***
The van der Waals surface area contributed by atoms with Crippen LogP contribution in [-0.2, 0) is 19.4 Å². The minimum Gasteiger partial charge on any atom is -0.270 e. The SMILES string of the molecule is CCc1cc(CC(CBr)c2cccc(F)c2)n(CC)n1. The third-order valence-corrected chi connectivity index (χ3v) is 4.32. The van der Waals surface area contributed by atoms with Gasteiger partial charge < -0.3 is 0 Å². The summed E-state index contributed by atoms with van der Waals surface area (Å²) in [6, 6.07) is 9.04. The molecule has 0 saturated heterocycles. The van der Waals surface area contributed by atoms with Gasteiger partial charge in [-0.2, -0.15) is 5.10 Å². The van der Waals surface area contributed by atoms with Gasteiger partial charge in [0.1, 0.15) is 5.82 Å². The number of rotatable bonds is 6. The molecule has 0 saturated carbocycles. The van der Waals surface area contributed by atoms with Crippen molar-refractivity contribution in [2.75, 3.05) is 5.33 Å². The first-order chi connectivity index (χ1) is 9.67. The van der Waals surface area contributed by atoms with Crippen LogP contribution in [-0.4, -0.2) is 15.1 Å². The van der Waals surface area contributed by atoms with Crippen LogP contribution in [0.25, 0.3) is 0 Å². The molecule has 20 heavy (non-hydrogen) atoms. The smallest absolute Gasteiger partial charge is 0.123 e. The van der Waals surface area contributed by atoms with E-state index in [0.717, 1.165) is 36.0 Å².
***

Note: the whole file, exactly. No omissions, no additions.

The van der Waals surface area contributed by atoms with Crippen LogP contribution in [-0.2, 0) is 19.4 Å². The minimum Gasteiger partial charge on any atom is -0.270 e. The SMILES string of the molecule is CCc1cc(CC(CBr)c2cccc(F)c2)n(CC)n1. The third-order valence-corrected chi connectivity index (χ3v) is 4.32. The van der Waals surface area contributed by atoms with Gasteiger partial charge < -0.3 is 0 Å². The summed E-state index contributed by atoms with van der Waals surface area (Å²) in [6, 6.07) is 9.04. The molecule has 0 saturated heterocycles. The van der Waals surface area contributed by atoms with Gasteiger partial charge in [-0.2, -0.15) is 5.10 Å². The van der Waals surface area contributed by atoms with Gasteiger partial charge in [0.1, 0.15) is 5.82 Å². The number of rotatable bonds is 6. The molecule has 0 saturated carbocycles. The van der Waals surface area contributed by atoms with Crippen molar-refractivity contribution in [2.75, 3.05) is 5.33 Å². The first-order chi connectivity index (χ1) is 9.67. The van der Waals surface area contributed by atoms with Crippen LogP contribution in [-0.4, -0.2) is 15.1 Å². The van der Waals surface area contributed by atoms with Crippen LogP contribution in [0.25, 0.3) is 0 Å². The molecule has 20 heavy (non-hydrogen) atoms. The smallest absolute Gasteiger partial charge is 0.123 e. The van der Waals surface area contributed by atoms with E-state index in [0.717, 1.165) is 36.0 Å².